Homo sapiens 
Homo sapiens sapiens
  • The first time the scientific name of a species is mentioned, it should be spelled out in full. After that, the genus name is usually abbreviated.
          H. sapiens
  • Higher taxonomic categories (e.g., families and phyla) are capitalized but not italicized.
          Chordata, Insecta, Pongidae, Plethodontidae, Scincidae
  • Many taxonomic category names are also used informally (with different endings), in which case they are not capitalized. For example, the formal scientific name Plethodontidae (which identifies a family a salamanders) is capitalized, but the adjective derived from it (plethodontid) is not.
         Not everyone is as fond of plethodontid salamanders as Dr. Jockusch is.
Newly discovered pongid fossils change our understanding of primate evolution.
  • Common names should generally be capitalized
         Turkey Vulture

Scientific Style

Scientific Writing. In general, discuss ideas, not “papers" or “articles”. Do not talk about the “assignment”. Avoid a book report style. Write for a professional audience.

For example, do NOT begin with a long-winded introduction: Dr. Elizabeth Jockusch and Dr. Ima Nobody of the University of Connecticut published the following paper in the Journal of Evolutionary Biology: “The role of hybridization in salamander evolution.”

Appropriate would be: Jockusch and Nobody (2001) investigated how birds use their sense of smell.

State the authors' findings in past tense: Jockusch and Nobody (2001) reported a general increase in researcher preferences for smelly birds.

Avoid “touchy-feely” writing that relies on personal experience or feelings. Your papers should not contain the phrase "I feel that X". The important question is what you think and what you can support. (In many cases, "I feel that X" can be appropriately replaced by "I think that X" in scientific writing).


Avoid quotations: In scientific writing, you should paraphrase what the authors say, not quote it. Quoting is appropriate only when the original phrasing is particularly memorable. Unlike in some fields, where support for a claim comes from citing statements made by authorities, in science the primary support comes from presentation of the authors' data, not of their words. As you will see when reading the scientific literature, most papers contain no direct quotes. Remember that you still must use citations to give credit for the ideas, even when you are explaining them in your own words.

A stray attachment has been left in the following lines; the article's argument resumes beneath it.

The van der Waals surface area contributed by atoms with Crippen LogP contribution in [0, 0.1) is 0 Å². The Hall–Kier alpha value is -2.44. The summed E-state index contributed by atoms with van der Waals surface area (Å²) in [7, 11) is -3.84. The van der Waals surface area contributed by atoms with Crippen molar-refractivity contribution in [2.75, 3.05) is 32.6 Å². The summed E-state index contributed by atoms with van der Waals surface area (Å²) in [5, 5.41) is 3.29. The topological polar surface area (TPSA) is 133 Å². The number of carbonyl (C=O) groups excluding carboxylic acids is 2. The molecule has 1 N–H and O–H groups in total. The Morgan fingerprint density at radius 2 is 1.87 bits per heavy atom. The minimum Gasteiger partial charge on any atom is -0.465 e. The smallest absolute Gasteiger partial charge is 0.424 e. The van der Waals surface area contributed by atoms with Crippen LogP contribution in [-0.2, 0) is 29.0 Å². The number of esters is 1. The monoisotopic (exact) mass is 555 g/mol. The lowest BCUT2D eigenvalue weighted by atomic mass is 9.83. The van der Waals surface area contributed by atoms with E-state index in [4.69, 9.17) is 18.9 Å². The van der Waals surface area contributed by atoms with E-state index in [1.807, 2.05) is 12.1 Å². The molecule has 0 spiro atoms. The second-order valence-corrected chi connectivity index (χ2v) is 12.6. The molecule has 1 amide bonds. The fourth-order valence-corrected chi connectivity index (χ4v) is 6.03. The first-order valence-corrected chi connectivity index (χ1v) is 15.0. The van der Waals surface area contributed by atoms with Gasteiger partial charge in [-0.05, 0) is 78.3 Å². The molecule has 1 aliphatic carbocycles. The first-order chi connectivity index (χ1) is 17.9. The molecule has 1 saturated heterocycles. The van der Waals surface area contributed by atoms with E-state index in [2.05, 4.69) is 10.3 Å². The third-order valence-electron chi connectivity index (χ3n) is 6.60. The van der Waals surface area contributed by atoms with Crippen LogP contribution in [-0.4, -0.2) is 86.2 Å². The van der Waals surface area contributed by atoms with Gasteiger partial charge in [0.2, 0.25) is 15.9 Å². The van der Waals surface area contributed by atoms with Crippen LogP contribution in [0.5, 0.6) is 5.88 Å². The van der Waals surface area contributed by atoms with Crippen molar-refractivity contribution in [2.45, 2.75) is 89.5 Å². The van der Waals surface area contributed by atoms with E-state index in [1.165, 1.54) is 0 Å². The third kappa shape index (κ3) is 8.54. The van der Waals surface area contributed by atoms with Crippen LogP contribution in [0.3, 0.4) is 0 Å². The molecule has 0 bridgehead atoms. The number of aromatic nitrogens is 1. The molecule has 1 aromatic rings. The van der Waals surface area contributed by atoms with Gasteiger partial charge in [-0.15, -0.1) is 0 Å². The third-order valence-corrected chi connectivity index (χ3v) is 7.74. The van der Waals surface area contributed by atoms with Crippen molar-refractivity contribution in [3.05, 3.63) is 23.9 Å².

Common Mistakes

The word “data” is the plural of “datum”. Therefore, it is correct to say that “the data show...” not “the data shows...”. There is no such word as "specie." Species is used as the singular and plural. "Few" refers to numbers, "less" refers to amounts. The word "then" is used to indicate a time progression while, the word "than" is used to compare two items; the two words are not interchangeable. For example, "Species one was allowed to feed first, then species two was allowed to feed" and "Species one ate more than species two." The following is incorrect: "Species one ate more then species two."

General Writing Tips

  • Be organized. Work from your outline.
  • Each paragraph should have one major point which is explained in the first "topic" sentence and elaborated upon in the next few sentences. Try to link the theme of each paragraph to the next.
  • Support all of your statements, preferably with evidence from the scientific literature. If you are guessing, making an arbitrary judgment, or relying on an unsupported assumption, say so. Admit to uncertainty in your or others’ conclusions.
  • Make sure that your paper accomplishes the goals you set in the introduction.
  • When finished, make sure to trace the logic of your arguments from introduction to conclusion. Many papers lack logically cohesive arguments or are contradictory. Don’t let this happen to you. It often helps to read work out loud or to have a classmate or friend read it.
  • Rewriting is the key to good writing. Most writers need to revise their work multiple times. Begin writing your paper well before the deadline so that you have time for rewriting. It always helps to let the paper sit over night and then read it afresh the next day.
  • Edit carefully. You will likely find yourself having to reorganize, cut unnecessary or redundant sections, and add sections to clarify key points. Do not be discouraged—extensive editing is part of the normal revision process.
  • Your writing should be grammatically correct. A good resource for writing is The Elements of Style by W. Strunk Jr. and E. B. White.